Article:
PARIS: French President Emmanuel Macron on Tuesday tried to soothe the anger of protesting farmers by calling on the European Union to regulate agricultural imports from Ukraine and loosen farming rules.

Macron, speaking on a visit to Sweden as farmers parked tractors across highways in France and set ablaze bales of hay on the road to Toulouse airport, also rejected a draft trade deal with the Mercosur bloc of South American countries in its current form.

The French protests follow similar action in other European countries, including Germany and Poland, ahead of European Parliament elections in June in which the far right, for whom farmers represent a growing constituency, is seen making gains.

Wary of protests escalating, the French government has already dropped plans to gradually reduce subsidies on agricultural diesel and promised to ease environmental regulations.

“We’ve asked (the EU) for very concrete things for our farmers,” said Macron, who will be at a summit of EU leaders in Brussels on Thursday. He called for a Europe-wide debate on farming rules, in particular to ensure that imported produce meets European standards.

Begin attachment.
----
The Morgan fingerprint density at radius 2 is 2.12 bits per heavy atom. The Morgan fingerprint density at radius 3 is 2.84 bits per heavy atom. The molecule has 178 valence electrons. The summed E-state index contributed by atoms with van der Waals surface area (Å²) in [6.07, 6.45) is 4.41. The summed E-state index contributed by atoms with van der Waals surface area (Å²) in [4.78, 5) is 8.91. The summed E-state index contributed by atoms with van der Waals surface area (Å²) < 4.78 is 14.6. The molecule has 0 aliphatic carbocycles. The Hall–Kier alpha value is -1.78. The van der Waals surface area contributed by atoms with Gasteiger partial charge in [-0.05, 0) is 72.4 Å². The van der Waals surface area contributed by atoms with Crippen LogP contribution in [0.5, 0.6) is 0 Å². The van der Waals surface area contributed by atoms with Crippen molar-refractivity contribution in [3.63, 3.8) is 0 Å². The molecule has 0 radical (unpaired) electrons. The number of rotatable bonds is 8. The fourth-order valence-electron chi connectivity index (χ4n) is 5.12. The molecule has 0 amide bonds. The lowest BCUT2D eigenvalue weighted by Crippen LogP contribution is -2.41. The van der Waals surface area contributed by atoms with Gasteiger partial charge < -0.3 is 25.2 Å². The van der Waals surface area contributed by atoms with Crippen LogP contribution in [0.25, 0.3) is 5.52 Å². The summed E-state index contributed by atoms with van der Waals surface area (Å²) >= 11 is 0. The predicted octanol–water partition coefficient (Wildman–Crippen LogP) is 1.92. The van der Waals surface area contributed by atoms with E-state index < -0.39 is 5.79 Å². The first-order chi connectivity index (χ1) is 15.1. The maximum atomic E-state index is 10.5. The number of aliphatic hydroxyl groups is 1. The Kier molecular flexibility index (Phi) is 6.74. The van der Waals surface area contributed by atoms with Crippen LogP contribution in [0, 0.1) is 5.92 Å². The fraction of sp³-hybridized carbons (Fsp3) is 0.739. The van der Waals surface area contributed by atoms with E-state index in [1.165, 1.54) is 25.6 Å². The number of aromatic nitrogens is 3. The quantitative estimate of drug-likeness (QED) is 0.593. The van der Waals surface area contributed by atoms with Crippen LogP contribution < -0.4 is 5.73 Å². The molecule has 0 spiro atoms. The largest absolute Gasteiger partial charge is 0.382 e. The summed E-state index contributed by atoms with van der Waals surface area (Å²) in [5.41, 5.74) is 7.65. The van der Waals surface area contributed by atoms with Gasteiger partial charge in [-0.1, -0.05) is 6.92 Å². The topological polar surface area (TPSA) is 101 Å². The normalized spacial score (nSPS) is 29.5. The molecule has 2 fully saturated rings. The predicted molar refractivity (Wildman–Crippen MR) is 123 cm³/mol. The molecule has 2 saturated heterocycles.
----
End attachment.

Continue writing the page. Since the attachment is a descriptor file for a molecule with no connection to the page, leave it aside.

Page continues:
French protests follow similar action in other European countries

Imports from Ukraine, on which the EU has waived quotas and duties since Russia’s February 2022 invasion, and renewed negotiations to conclude the Mercosur deal have fanned farmers’ discontent about unfair competition in sugar, grain and meat.

France wants “to have clear measures on imports from Ukraine because today we have in volume and quality things that are destabilising the European market, whether chicken or cereals,” Macron said.

Protests spread in Europe

The European Commission said on Tuesday that it was continuing to pursue the Mercosur agreement, a day after Macron’s office said it understood the EU had halted talks.

Macron said he did not want the agreement as it is currently drafted to be signed, due to a lack of guarantees that imported products would have to follow similar rules as European ones.

Farmers in France, the EU’s biggest agricultural producer, say they are not being paid enough, are choked by excessive regulation on environmental protection and face unfair competition from cheap imports.

Some of their concerns, like competition from imports and rigorous environmental rules, are shared by producers elsewhere in the EU, while others such as food price negotiations are more specific to France.

In a spillover from French protests, Belgian farmers blocked Zeebrugge port on Tuesday. Spanish farmers’ associations said they were planning to take to the streets in February, calling for a halt to Mercosur negotiations, among other demands.

Macron also said he wanted more flexibility on some of the EU’s joint agricultural rules, including on fallow land.

Published in Dawn, January 31st, 2024

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